The biggest centre of Buddhist learning in Spiti Valley, Key Monastery is over 1000-year-old. It is the oldest training centre for Lamas. It is located at a height of 13,668 feet above mean sea level in Lahaul Spiti district.
Also famous for it's architecture called Pasada style(fort monastery).
Key Monastery was destroyed by invaders and rebuilt several times. In 1840 it caught fire and in 1975, it suffered extensive damage due to an earthquake. Having been rebuilt several times, temples and other buildings appear to have been stacked haphazardly. The monastery appears like a fortress.
The scenic landscape which forms the backdrop for Key Monastery is also a factor in the large number of tourists making a beeline for the remote monastery. Surrounded by snow capped mountains and glaciers, the beauty of the valley is breathtaking.
Art traditions are several among which are the indisputable paintings in Buddhist Monasteries. Of them the frecoes in the 10th Century Alchi Gompa founded by the Tibetan scholar Richen Zangpo, are characterized not only by complex iconic arrangement of Buddhist ritual iconography and intricate cosmic geometry but are marked by quoxotic artistic influence from Central Asia and Kashmir.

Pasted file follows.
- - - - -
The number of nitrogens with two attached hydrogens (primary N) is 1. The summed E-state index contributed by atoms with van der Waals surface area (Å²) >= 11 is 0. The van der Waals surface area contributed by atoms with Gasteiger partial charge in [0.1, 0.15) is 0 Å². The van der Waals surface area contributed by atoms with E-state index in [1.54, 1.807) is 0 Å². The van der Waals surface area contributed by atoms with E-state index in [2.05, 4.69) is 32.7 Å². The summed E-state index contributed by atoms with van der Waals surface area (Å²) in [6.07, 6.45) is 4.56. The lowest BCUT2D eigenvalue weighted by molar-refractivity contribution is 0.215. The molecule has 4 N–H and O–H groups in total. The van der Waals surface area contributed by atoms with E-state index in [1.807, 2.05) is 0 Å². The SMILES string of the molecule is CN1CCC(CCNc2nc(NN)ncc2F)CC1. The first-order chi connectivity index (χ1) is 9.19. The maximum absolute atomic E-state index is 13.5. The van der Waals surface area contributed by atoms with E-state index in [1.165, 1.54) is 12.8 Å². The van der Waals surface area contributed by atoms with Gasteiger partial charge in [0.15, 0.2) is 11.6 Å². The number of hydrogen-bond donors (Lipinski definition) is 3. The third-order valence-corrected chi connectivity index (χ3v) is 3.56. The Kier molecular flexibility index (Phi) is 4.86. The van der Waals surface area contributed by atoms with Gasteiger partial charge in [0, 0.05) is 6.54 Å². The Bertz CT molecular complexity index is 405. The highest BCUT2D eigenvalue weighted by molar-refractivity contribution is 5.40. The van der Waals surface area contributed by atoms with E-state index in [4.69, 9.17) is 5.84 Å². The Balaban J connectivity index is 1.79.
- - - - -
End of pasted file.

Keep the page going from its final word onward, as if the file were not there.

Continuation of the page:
One of the famous art traditions of the Buddhist monks is the creation of intricate Sand mandalas which are believed to emanate healing and purification.
It is the symbolic representation of the universe according to Buddhist iconography. A colourful design made from sand on the floor or painted on a wall or screen.
Mandalas often depict the palace with four gates that open to the four principal directions of the Earth. They are used in rituals of the monk's initiation and are called the 'Architecture of Enlightenment'. Mandals made of sand are usually swept away to symbolise the impermanence of life.